HOW DID THEY KEEP DOING THIS?
The artistic fountain continued to gush all the way into The Beatles’ last album.
Rolling Stone’s Ranking: #14/100
This is my last album to review from peak Beatles. Those six albums (starting with Rubber Soul and ending with Let It Be), are so full of material, range, and imagination. Abbey Road is just another pit stop — they don’t miss a beat.
My favorite thing about the best band of all time is how accessible their music is while pushing the boundary. It’s not untethered hippie rock with disjointed lyrics (which sometimes befalls Jimi Hendrix’s later albums). Instead, it has one foot on both sides of the fence; there’s always something avant-garde, but it’s crouched in enough familiarity and pop for it to be enjoyable.
Abbey Road’s schtick is that it ends on an 8 song medley of bits and pieces. It introduces songs at rapid pace with some only lasting little more than 60 seconds. It completely lives up to their reputation: it’s different and highly artistic but so tastefully done.
Continue reading “Top 100 Album Review: #14 – Abbey Road, The Beatles (1969)”
The Beatles finally arrive to adulthood.
Rolling Stone’s Ranking: #5/100
One of the best adult moments I’ve had is experiencing the music of The Beatles. Consider that I almost made it to 30 before really appreciating the breadth and endless selection from the best band of all time. How did I avoid it for so long?
When I was younger, I was extremely pro African American music. I was the only white 17 year old I knew in the county of Hanover that could list every Stevie Wonder album and owned Marvin Gaye shirts. When driving my friends around, I felt it was my job to introduce them to Ray Charles, The Four Tops, and the like.
Out of spite, I defended it against all potential perpetrators, particularly The Beatles. My main evidence? The early creampuff pop entries that were fueled by Beatlemania and teenage girl hysteria. I didn’t know, or care to find out, about the later albums when the band grew up and began to push music forward in all sorts of ways.
Rubber Soul is the demarcation. After this album, The Beatles were no longer boys singing about wanting to hold your hand. There might still be a lot of relationship talk, but the edginess and experimentation is evident. There was no going back after this.
Continue reading “Top 100 Album Review: #5 – Rubber Soul, The Beatles (1965)”
Probably Should Have Been One LP.
But who cares — it’s still so good!
Rolling Stone’s Ranking: #10/100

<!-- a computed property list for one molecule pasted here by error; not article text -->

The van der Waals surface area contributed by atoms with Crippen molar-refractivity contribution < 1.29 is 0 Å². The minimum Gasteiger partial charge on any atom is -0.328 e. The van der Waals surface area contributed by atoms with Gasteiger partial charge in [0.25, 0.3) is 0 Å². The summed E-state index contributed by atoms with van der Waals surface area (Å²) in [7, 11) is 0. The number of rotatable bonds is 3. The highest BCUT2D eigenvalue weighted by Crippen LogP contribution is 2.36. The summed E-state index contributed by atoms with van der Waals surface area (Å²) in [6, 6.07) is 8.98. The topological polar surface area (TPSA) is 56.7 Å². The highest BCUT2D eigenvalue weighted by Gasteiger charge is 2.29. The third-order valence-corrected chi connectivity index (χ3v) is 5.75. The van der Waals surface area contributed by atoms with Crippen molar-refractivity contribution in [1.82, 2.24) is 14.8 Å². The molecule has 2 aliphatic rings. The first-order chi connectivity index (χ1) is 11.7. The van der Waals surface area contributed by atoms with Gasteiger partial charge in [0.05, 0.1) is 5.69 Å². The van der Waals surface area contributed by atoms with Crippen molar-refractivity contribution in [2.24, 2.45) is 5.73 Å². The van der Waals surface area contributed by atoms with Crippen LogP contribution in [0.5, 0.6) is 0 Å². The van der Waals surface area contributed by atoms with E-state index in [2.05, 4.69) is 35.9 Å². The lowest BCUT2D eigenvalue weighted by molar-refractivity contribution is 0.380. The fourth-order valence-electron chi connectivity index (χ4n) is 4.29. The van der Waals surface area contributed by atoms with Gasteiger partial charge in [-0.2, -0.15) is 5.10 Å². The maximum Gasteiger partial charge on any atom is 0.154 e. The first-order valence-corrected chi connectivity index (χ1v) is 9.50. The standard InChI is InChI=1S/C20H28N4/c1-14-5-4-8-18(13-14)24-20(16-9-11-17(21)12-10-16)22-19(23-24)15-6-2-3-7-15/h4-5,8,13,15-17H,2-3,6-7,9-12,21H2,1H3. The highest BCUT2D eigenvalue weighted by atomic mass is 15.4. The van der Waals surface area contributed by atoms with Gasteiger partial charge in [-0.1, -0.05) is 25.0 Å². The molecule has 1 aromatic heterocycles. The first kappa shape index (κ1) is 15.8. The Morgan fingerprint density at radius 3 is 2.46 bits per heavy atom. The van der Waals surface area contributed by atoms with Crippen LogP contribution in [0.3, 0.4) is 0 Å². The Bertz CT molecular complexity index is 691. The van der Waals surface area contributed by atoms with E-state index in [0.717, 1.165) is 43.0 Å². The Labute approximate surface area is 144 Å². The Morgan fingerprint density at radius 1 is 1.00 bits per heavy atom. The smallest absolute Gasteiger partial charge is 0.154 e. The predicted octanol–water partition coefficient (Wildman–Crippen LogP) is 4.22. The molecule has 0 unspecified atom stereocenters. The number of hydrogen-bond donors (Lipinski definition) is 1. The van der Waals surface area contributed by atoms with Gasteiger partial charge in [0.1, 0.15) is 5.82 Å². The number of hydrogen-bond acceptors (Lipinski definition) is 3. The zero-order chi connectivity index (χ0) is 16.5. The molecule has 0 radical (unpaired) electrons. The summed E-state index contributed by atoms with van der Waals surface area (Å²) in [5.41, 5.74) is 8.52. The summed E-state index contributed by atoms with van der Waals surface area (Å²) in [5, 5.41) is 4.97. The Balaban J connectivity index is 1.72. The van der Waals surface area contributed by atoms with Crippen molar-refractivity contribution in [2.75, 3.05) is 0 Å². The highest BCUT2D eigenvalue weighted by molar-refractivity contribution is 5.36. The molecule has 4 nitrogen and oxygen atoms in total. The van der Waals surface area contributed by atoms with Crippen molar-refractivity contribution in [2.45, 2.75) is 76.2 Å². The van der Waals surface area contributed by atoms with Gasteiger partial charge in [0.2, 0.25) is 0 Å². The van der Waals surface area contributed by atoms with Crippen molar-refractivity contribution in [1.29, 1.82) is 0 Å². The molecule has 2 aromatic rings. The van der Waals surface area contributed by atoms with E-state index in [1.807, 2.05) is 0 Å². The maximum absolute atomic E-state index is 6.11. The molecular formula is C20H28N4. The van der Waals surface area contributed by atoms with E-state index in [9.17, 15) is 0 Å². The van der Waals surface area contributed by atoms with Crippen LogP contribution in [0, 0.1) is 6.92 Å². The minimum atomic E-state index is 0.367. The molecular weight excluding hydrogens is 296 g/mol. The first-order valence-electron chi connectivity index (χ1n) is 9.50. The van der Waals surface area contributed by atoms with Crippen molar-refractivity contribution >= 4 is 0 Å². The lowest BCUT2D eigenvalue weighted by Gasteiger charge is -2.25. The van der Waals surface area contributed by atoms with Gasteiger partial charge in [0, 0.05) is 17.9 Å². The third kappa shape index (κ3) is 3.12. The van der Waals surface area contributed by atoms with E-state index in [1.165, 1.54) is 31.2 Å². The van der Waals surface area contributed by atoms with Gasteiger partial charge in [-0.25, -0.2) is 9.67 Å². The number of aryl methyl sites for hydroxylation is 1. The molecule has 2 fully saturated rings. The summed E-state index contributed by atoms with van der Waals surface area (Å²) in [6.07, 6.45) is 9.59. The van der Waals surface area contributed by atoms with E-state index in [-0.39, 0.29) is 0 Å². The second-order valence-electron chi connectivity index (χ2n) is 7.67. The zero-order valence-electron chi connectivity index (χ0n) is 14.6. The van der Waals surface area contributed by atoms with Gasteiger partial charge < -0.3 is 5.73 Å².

A favorite pastime of music critics, amateur and professional alike, is to pontificate how The Beatles could have done it better. I mean, Sgt. Pepper’s Lonely Hearts Club Band might be the best album of all-time, but didn’t you find the chord progression on Lucy in the Sky with Diamonds a little lacking? Wasn’t Let it Be a total let down with only 6 or 7 amazing songs?
The gripe with The White Album is its length. Clocking in at over a hour and half, there is so much material. I’ve had this album on rotation since October, and I finally feel comfortable writing about it. Yes, there is a lot to sift through, some of it meh, but much of it is amazing — so who cares.
Continue reading “The Top 100 Album Review: #10 – The Beatles “The White Album”, The Beatles (1968)”
It’s Hard Being at the Top.
This album isn’t “Revolver” or “Sgt. Pepper,” but it is still damn good.
Rolling Stone’s Ranking: #93/100
Lebron James is the preeminent athlete of my lifetime. He’s been to eight straight finals, won three, been crowned MVP four times, and continues to pass legend after legend in points, assists, and rebounds. People still think he sucks.
The Beatles were the world’s peak musical influence. They ruled the entire industry from 1963-1970 with eight albums being considered top 100 worthy. They are the best-selling band of all time for God’s sake with over 800 million albums sold as of 2013. People thought Let It Be was a let down.
While it is unfortunately the last entry into The Beatle’s catalog, it is still full of great material.
Continue reading “Top 100 Album Review: #86 – Let It Be, The Beatles (1970)”
Best Beatles’ Album of All-Time
I’m officially part of the movement to usurp Sgt. Pepper as the apex.
Rolling Stone’s Ranking: #3/100
Revolver is when things got “weird” for the Beatles. They sped recordings up, layered multiple tracks on top of one another, and hid secret messages that could only be discovered by playing the album backwards. It was also released under some tenuous circumstances, with John Lennon comparing the band to Jesus and some drug-referenced singles being withheld from the American release.
After their break up, many claimed that Sgt. Pepper was the pinnacle point of Beatles goodness. I am going to have to disagree; Revolver beats it out track for track, and if not for the drama, would clearly be cemented as the top work they ever did.
Continue reading “Top 100 Album Review: #3 – Revolver, The Beatles (1966)”
It’s a Good One.
Afraid that I would dislike “the greatest album of all time,” The Beatles deliver in spectacular fashion.
Rolling Stone’s Ranking: #1/100
The Beatles are mythical. Growing up before a wave of Americans, their career spans decades from a boy band, to quintessential hippies, and finally finishing with solo careers. The Beatles are the biggest band of all time — no argument. But, would the hype lead to oversight? Would weak tracks and poor music be wiped under the rug, powered by the musical force that is The Beatles?
Sgt. Pepper’s Lonely Hearts Club Band is everything as advertised: a complete album representing a perfect cross-section of avant-garde arrangements, lyrical content, and song writing.
Continue reading “Top 100 Album Review: #1 – Sgt. Peppers Lonely Hearts Club Band, The Beatles (1967)”